Two rates are assumed constant that likely are not. We assumed that the rates of recurrence and death from unrelated causes remained constant during 20 years. This is likely an oversimplification: most recurrences are known to occur within the first 5 years of treatment.40 The economic effect of late recurrences is subject to decades of discounting. That said, because recurrence most likely occurs after hemithyroidectomy, front-loading the recurrences would likely further establish total thyroidectomy as dominant over hemithyroidectomy.
In our analysis, radioactive iodine was not originally included in the up-front costs of total thyroidectomy. This decision was made because the initial use of radioiodine ablation in low-risk papillary thyroid carcinoma is controversial and its effect on long-term outcome is uncertain.12,52 In addition, the use of recombinant human thyrotropin is new, and its cost-effectiveness is still debated.53,54 Therefore, it was left out of the model. The current Medicare reimbursement for a single 0.9-mg injection of thyrotropin is $765.38.9 It is possible that the routine administration of adjuvant radioactive iodine and the use of these sensitive follow-up strategies would cross the threshold of sensitivity, at which point hemithyroidectomy would become the preferred treatment modality.
In addition to these assumptions, there are weaknesses of this study that must be mentioned. Our probabilities are estimated from a review of the literature and a combined analysis of the data contained in 31 studies. These studies are heterogeneous and contribute substantial variability to our data. In addition, as much as possible, the type of operation performed was standardized. This was difficult given the lack of a consistent objective definition of the amount of remnant tissue left. Prospective studies evaluating recurrence rates against postoperative radioiodine uptake would obviate this difficulty. Finally, as is the case with any cost-effectiveness analysis, the costs assumed in our analysis can be expected to vary among institutions and regions.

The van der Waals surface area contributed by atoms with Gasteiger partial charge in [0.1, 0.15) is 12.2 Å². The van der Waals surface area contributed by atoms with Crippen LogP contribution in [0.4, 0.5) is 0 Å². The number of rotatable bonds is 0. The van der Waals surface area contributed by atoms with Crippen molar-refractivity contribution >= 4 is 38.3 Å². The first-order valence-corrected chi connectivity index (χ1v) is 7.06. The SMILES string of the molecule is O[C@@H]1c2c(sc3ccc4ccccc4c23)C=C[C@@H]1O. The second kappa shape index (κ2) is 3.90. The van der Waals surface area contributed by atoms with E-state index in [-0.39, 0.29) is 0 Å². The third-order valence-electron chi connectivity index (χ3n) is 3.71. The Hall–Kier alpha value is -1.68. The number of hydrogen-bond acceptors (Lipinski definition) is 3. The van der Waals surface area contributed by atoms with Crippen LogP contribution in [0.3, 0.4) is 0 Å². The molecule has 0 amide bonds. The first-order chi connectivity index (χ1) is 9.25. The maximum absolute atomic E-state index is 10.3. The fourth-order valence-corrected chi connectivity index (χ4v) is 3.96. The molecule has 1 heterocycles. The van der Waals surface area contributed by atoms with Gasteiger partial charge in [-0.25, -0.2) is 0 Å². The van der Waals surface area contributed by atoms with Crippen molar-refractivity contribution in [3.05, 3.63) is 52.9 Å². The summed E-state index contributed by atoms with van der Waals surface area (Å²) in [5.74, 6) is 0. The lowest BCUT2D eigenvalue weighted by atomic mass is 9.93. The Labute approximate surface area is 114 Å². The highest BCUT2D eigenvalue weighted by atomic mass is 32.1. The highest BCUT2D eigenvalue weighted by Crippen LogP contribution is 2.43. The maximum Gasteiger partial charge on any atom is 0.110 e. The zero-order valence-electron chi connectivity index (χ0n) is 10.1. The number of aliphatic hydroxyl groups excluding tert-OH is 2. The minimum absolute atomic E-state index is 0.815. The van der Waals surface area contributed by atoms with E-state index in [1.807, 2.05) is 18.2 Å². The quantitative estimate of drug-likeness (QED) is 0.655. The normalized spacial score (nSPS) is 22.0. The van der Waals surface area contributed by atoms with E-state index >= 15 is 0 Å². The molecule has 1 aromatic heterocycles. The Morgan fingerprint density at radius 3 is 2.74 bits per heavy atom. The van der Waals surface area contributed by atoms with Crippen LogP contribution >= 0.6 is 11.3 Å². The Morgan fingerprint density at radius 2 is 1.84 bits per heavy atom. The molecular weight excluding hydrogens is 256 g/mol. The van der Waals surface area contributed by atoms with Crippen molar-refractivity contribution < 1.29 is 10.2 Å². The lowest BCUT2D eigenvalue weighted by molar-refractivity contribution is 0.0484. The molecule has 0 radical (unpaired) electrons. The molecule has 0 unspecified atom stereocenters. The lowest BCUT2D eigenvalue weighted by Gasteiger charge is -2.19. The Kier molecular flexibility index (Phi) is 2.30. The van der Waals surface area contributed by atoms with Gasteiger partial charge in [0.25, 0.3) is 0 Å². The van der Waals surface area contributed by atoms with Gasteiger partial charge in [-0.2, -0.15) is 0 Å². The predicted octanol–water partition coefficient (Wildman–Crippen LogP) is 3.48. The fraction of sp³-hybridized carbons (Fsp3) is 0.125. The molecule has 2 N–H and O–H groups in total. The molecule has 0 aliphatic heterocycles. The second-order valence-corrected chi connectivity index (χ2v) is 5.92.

For a patient with low-risk papillary thyroid carcinoma, total thyroidectomy likely represents the most cost-effective initial surgical management, although this may be institution dependent. This recommendation is sensitive to rates of recurrence but remains robust compared with willingness-to-pay calculations. The routine use of recombinant human thyrotropin may alter recommendations in favor of hemithyroidectomy. Prospective clinical studies are warranted to validate these findings.
Correspondence: Mark G. Shrime, MD, Princess Margaret Hospital, 610 University Ave, Room 3-952, Toronto, ON M5G 2M, Canada (email@example.com).
Submitted for Publication: April 26, 2007; final revision received May 27, 2007; accepted June 10, 2007.
Author Contributions: Drs Shrime, Goldstein, Seaberg, Sawka, and Rotstein had full access to all the data in the study and take responsibility for the integrity of the data and the accuracy of the data analysis. Study concept and design: Shrime, Goldstein, Rotstein, and Gullane. Acquisition of data: Shrime, Goldstein, and Seaberg. Analysis and interpretation of data: Shrime, Goldstein, Sawka, and Freeman. Drafting of the manuscript: Shrime and Goldstein. Critical revision of the manuscript for important intellectual content: Shrime, Goldstein, Seaberg, Sawka, Rotstein, Freeman, and Gullane. Statistical analysis: Shrime and Sawka. Obtained funding: Gullane. Administrative, technical, and material support: Goldstein, Seaberg, Rotstein, and Gullane. Study supervision: Goldstein, Rotstein, Freeman, and Gullane.
Financial Disclosure: None reported.
Previous Presentation: This article was presented at The American Head & Neck Society 2007 Annual Meeting; April 28, 2007; San Diego, California.